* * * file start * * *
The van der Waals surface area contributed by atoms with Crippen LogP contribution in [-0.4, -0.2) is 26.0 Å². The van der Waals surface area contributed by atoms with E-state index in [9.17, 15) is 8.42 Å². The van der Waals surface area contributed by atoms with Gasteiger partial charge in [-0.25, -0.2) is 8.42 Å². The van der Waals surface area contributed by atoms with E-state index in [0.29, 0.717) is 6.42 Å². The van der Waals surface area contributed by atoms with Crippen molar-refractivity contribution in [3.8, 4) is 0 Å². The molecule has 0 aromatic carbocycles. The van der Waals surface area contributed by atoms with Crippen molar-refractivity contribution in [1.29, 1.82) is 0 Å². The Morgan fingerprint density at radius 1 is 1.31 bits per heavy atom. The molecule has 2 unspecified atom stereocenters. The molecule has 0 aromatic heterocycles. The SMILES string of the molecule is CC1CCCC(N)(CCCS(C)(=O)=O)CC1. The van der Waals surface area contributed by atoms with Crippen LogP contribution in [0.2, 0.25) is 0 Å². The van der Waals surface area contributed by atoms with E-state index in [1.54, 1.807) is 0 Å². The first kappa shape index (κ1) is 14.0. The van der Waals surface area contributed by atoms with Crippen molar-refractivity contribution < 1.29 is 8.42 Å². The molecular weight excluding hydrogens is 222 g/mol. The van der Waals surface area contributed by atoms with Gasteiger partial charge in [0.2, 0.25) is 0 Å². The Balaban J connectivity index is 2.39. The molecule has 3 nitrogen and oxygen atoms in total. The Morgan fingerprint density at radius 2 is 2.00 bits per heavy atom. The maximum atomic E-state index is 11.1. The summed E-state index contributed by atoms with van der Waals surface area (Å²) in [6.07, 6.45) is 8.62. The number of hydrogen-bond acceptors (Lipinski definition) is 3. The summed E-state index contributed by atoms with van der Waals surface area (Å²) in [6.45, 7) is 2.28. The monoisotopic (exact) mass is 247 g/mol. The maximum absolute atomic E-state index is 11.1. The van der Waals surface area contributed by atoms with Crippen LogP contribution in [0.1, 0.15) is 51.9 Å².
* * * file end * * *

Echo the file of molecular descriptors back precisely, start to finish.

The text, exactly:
The van der Waals surface area contributed by atoms with Crippen LogP contribution in [-0.4, -0.2) is 26.0 Å². The van der Waals surface area contributed by atoms with E-state index in [9.17, 15) is 8.42 Å². The van der Waals surface area contributed by atoms with Gasteiger partial charge in [-0.25, -0.2) is 8.42 Å². The van der Waals surface area contributed by atoms with E-state index in [0.29, 0.717) is 6.42 Å². The van der Waals surface area contributed by atoms with Crippen molar-refractivity contribution in [3.8, 4) is 0 Å². The molecule has 0 aromatic carbocycles. The van der Waals surface area contributed by atoms with Crippen molar-refractivity contribution in [1.29, 1.82) is 0 Å². The Morgan fingerprint density at radius 1 is 1.31 bits per heavy atom. The molecule has 2 unspecified atom stereocenters. The molecule has 0 aromatic heterocycles. The SMILES string of the molecule is CC1CCCC(N)(CCCS(C)(=O)=O)CC1. The van der Waals surface area contributed by atoms with Crippen LogP contribution in [0.2, 0.25) is 0 Å². The van der Waals surface area contributed by atoms with E-state index in [1.54, 1.807) is 0 Å². The first kappa shape index (κ1) is 14.0. The van der Waals surface area contributed by atoms with Crippen molar-refractivity contribution < 1.29 is 8.42 Å². The molecular weight excluding hydrogens is 222 g/mol. The van der Waals surface area contributed by atoms with Gasteiger partial charge in [0.2, 0.25) is 0 Å². The Balaban J connectivity index is 2.39. The molecule has 3 nitrogen and oxygen atoms in total. The Morgan fingerprint density at radius 2 is 2.00 bits per heavy atom. The maximum atomic E-state index is 11.1. The summed E-state index contributed by atoms with van der Waals surface area (Å²) in [6.07, 6.45) is 8.62. The number of hydrogen-bond acceptors (Lipinski definition) is 3. The summed E-state index contributed by atoms with van der Waals surface area (Å²) in [6.45, 7) is 2.28. The monoisotopic (exact) mass is 247 g/mol. The maximum absolute atomic E-state index is 11.1. The van der Waals surface area contributed by atoms with Crippen LogP contribution in [0.1, 0.15) is 51.9 Å².